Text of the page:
Last but not least, the 16th Regiment Emergency Support Force have been helping Cleland Wildlife Park. In their spare time they feed baby koalas through syringes, help administer pain relief, build mounts in the park and assist weaker koalas with climbing trees. Prime Minister Scott Morrison called up 3,000 reserve soldiers to help with the firefighting and evacuation operations in Eastern Australia. We are all excited to hear that the horrible fires in Australia are being slowly but surely extinguished thanks to continuous rainfall. The struggle is nonetheless not over, as flooding is now a problem and everyone affected by the fires are misplaced and suffering. It’s therefore very comforting to learn about communities coming together and lending a hand.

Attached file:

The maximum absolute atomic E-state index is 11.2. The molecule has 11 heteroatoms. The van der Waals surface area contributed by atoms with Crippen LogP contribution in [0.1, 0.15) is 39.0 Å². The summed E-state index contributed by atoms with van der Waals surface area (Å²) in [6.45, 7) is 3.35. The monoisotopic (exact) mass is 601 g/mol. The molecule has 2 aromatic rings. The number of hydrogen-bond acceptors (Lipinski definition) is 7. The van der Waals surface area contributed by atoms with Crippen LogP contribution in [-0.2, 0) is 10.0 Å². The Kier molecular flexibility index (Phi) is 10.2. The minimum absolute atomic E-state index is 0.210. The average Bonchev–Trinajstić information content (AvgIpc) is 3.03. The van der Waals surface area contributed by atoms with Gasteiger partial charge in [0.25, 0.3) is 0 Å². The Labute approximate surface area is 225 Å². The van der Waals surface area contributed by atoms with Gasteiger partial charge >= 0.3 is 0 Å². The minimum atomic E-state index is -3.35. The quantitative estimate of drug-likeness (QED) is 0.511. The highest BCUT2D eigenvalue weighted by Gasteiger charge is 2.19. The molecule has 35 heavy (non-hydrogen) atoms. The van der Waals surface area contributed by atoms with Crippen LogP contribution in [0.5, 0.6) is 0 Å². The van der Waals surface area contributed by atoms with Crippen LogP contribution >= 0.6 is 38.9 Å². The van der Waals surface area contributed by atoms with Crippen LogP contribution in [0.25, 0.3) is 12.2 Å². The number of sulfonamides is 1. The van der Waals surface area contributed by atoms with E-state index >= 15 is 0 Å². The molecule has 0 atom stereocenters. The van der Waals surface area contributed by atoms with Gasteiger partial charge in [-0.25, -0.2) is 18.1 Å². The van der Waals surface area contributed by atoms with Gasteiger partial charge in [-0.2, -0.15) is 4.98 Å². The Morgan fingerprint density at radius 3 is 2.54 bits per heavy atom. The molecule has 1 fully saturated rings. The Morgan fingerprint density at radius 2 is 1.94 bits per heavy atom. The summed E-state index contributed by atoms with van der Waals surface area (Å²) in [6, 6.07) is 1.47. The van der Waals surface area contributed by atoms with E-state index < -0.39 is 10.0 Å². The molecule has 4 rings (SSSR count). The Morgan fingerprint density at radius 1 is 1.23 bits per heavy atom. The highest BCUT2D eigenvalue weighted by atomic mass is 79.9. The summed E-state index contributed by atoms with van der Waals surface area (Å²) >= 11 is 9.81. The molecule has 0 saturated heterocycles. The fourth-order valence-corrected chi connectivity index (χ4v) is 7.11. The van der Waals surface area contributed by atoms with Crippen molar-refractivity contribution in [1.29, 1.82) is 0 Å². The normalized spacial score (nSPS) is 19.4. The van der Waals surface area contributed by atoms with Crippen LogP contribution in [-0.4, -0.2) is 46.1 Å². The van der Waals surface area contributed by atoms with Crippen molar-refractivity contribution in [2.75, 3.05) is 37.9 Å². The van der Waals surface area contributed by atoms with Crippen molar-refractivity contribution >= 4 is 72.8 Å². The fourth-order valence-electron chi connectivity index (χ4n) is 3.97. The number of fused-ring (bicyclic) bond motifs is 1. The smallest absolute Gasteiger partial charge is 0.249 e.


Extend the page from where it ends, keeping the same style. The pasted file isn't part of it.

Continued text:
Soldiers have been aiding animals and families by working with humanitarian aid and relief groups, as well as cleaning up debris in residential areas, hosting benefits and providing emotional support. Not only are people being proactive and making a tangible difference, but they are also providing the community with great morale boosts and inspiring more to join the cause. An estimated 1 billion animals died because of the fires and vast areas of land were destroyed, a severe ecological emergency overall. Captain Garnett Hall, an Australian Army Vet was recently deployed in Kangaroo Island, where he and members of the 9th Brigade were tasked to assist the Wildlife Park. Garnett Hall is the Director and Veterinarian at the West Coast Veterinary Hospital in Perth and he described how “Australia’s native animals, such as koalas, have suffered the most from the bushfires” because “when threatened, their instincts are to climb trees.” Those that survived sustain bad burns on their body, which is why volunteer efforts like that of the 16th Brigade are so important. Rehabilitation is probably one of the best ways to help restore Australia’s gorgeous natural wealth to what it once was. In order to do that teamwork is essential, and soldiers and students alike can make an impact.

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